The Labour government has been forced to abandon proposed changes to Furnished Holiday Letting (FHL) legislation in a last minute deal with the Conservative Party.
Following prime minister Gordon Brown’s decision to call a general election for May 6th, the main political parties have been involved in frantic negotiations to pass last minute legislation.
As part of negotiations to fast-track the Finance Act – which introduces the laws necessary to enact the Budget – through Parliament, Labour has been forced to scrap plans to remove tax breaks for the owners of holiday homes.
The changes would have increased tax bills for owners of holiday lets, including those who use them as a second home.
Shadow chancellor George Osborne had previously outlined plans to reverse the proposed changes as a cornerstone of the Conservative tourism policy.
Furnished Holiday Letting
The repeal was announced in the budget of April 2009, and would have had serious harmful consequences for the domestic tourism sector.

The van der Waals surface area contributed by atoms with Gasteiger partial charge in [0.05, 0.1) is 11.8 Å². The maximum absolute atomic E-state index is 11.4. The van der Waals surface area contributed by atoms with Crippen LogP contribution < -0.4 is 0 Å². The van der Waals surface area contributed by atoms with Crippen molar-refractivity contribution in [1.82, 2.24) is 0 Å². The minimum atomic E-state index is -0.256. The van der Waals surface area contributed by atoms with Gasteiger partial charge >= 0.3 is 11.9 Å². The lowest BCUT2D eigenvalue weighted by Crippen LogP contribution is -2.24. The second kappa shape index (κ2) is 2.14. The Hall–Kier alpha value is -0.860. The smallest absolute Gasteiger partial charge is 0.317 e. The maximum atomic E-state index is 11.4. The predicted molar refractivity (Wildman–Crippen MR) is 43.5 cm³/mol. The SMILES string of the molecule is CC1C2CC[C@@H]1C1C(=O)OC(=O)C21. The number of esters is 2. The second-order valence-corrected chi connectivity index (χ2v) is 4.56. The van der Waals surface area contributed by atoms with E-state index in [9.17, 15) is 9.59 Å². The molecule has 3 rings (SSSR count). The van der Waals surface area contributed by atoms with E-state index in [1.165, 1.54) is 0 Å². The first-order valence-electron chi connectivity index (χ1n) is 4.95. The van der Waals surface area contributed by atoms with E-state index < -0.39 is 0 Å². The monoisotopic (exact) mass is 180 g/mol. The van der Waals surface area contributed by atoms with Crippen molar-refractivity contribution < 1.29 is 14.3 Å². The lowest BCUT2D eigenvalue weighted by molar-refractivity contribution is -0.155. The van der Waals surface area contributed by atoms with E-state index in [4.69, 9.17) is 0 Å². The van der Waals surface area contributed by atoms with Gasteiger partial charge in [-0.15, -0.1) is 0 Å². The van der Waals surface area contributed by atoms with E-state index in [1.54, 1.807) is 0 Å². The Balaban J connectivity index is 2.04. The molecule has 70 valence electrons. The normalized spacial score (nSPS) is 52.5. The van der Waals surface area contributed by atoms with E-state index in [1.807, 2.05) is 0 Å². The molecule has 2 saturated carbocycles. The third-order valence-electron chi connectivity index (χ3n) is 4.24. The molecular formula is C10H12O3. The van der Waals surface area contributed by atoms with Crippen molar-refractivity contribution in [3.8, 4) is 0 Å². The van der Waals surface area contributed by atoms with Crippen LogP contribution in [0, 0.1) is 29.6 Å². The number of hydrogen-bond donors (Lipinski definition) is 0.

ABTA argues the change could have led to the loss of over £200 million from the British economy and 4,500 jobs.
Mark Tanzer ABTA chief executive said: “The repeal of the FHL rules would have had an extremely damaging impact on domestic tourism and many of our members’ businesses and we welcome the government’s sensible decision to set aside the proposed repeal for the time being.
“We will call on the new government in office after May 6th to listen to industry concerns and reform FHLs in a way that both achieves government objectives as well as supporting domestic tourism.”
A potential Labour government is likely to push for a reinstatement of the planned changes.
The party was also forced to drop a proposed ten per cent increase on the duty on cider as part of the deal with the Conservative Party.